Requiem for Russell Chatham: Artist, writer, rogue

Landscape painter remembered by his Madison fans
Requiem for Russell Chatham: Artist, writer, rogue
Photo from Russell Chatham's obituary/Facebook; lithograph courtesy of Paul Douglas
Russell Chatham and one of his landscape lithographs.

Proof that painter Russell Chatham’s death was underreported came the other day when I sent a note to Paul Douglas and he hadn’t heard the news.

For 15 years, Douglas has operated Douglas Art and Frame on University Avenue in Madison.

We hadn’t yet met when my wife and I stopped in the shop a few years ago, but quickly found common ground when someone — probably me, I don’t know many landscape painters — mentioned appreciating the landscapes of Chatham.

Douglas said he’d recently acquired a few Chatham lithographs. He smiled as he showed them to us. The price point was a bit much for someone on a newspaper salary, but I could have looked at them all day.

Chatham, who died in California on Nov. 10 at 80, was a talented artist, writer, fly fisherman and chef, fond of drink and better at making and spending money than managing it.

“So talented, and really a lovable guy,” Stacy Sandler once told me of Chatham. “But not too good of a businessman.”

Stacy is the daughter of Ralph Sandler, who ran the Madison Civic Center in its early years. She worked for Chatham in Livingston, Montana, at his small publishing company, Clark City Press.

I first learned of Chatham in 1979 with the publication of “Legends of the Fall,” three novellas by Jim Harrison. There was a beautiful Chatham landscape reproduced on the dust jacket cover.

I was curious about the artist. Then, just a few months later in March 1980, the novelist Tom McGuane profiled Chatham in Esquire magazine. McGuane valued Chatham’s art as “powerful evocations of Montana, full of light, shapes and ideas ruled by the most dignified style.” His piece was more a warm appreciation of Chatham’s eccentricities, including bartering paintings for fishing tackle, guns, bartending and other services.

McGuane said Chatham deserved to be famous, and he was soon enough. The writing success of McGuane and Harrison helped. McGuane had moved to Livingston in the late 1960s and, like a magnet, drew an array of other creative artists to Montana.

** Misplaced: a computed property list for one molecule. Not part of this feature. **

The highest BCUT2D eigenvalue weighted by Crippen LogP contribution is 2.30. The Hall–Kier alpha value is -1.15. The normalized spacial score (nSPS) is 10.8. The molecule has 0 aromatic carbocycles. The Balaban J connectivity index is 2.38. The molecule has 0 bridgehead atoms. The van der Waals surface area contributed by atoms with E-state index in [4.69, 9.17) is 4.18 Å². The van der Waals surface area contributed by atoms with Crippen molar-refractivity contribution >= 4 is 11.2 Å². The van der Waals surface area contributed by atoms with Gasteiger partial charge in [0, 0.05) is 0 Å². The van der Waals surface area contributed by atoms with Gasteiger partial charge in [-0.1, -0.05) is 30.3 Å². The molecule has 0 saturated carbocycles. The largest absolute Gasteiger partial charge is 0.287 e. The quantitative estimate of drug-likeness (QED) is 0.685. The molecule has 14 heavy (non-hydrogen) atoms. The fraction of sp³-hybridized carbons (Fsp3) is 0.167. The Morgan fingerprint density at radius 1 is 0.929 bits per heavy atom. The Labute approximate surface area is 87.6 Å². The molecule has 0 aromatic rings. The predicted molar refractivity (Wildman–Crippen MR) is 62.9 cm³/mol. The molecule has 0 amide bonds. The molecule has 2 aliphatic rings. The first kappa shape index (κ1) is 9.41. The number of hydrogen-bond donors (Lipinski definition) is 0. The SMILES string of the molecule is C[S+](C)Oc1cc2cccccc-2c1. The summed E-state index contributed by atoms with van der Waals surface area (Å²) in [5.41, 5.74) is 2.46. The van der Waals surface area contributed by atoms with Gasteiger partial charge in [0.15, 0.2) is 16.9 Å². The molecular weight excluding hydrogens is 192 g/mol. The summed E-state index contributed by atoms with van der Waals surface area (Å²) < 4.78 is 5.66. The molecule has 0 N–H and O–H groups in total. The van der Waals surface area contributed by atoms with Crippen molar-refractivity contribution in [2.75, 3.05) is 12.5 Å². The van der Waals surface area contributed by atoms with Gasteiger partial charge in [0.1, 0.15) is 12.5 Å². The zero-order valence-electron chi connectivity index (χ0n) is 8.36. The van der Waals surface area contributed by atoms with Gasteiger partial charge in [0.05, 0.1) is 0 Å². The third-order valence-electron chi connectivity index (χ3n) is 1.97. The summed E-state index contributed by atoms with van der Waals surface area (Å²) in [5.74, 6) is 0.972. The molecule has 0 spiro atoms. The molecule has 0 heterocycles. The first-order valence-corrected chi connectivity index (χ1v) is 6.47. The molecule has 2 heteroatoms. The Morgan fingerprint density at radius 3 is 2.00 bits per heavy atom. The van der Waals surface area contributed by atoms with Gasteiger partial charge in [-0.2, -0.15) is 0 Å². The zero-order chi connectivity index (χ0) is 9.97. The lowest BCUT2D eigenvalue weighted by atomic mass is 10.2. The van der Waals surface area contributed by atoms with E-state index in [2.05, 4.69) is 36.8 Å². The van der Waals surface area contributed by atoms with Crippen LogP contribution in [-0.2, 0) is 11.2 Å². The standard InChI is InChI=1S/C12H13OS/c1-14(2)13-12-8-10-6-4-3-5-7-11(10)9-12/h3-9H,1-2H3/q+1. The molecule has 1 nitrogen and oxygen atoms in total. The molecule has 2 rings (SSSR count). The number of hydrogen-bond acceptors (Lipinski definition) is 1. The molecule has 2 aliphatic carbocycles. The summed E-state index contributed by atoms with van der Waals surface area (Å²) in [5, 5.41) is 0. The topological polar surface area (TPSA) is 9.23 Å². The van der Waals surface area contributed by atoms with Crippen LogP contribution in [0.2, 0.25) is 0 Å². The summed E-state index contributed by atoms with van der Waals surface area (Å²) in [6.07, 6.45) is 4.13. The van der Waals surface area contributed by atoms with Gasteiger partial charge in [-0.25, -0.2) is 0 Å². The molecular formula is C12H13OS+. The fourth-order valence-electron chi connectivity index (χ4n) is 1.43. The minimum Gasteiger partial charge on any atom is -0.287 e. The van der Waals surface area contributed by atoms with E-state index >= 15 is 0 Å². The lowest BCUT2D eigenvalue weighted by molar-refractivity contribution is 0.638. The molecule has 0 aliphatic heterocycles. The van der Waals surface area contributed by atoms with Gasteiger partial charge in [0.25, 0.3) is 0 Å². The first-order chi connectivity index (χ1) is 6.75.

Douglas told me last week about having been in San Francisco in the 1980s, running a frame shop for a gallery in the city. Douglas is originally from Kenosha and came to the University of Wisconsin-Madison in the ’70s. In 1980, he moved to San Francisco for grad school and stayed 14 years, moving back to Madison in 1994 to start a family. “

Someone called the gallery” — this was around 1985 — “and said we had to come to this opening tonight at one of the chichi galleries downtown,” Douglas says. “We went mostly for the free liquor and food. They’d said there would be some interesting people. Jack Nicholson was there, Harry Dean Stanton, Peter Fonda, Ed Bradley. It was a Russell Chatham show. The paintings were going for $20,000 to $30,000.”

Yet by 2011, Chatham was broke, a circumstance he attributed to poor Montana land investments. He returned to his native California, telling the San Francisco Chronicle, “My soul possessions in this universe are 10 gray T-shirts and three pairs of overalls.”

I already owned one of his books, a collection of articles titled “Dark Waters.” Chatham was a fine essayist, writing with passion and humor about his obsessions, which included painting, fishing, hunting, eating, drinking and sex.

The lead piece in that book deals with all of them (save painting) and is titled “The Great Duck Misunderstanding.” It’s informative and hilarious. It seems wild duck cooked right is one of the greatest meals on earth but almost nobody knows how to cook it right.

In 2011, I still didn’t own a Chatham painting. Then — I don’t know if his financials woes had anything to do with it — some affordable Chatham posters began to surface. I purchased and framed one, titled “Moonrise Over the Petaluma River.” It’s a long way from an original painting, but it’s a Chatham. It’s still on our living room wall and we have another upstairs. It’s hard to articulate why I like them so much other than to say looking at them brings me peace.

When I heard last month that Chatham had died, I kept looking for a New York Times obituary, and it never came. There were a few stories in Montana and the Bay Area. Chatham’s fame had diminished. I suspect that bothered him not a whit, not like losing friends. Harrison died in 2016. Tom McGuane turns 80 this week.

When I gave Paul Douglas the news, he said he still has several Chatham lithographs at Douglas Art and Frame. I encourage you to visit for a look.

“Initially I wanted them because I like them,” Paul said. “I have a couple up at my house. I love looking at them.”

Doug Moe is a Madison writer. Read his monthly column, Person of Interest, in Madison Magazine.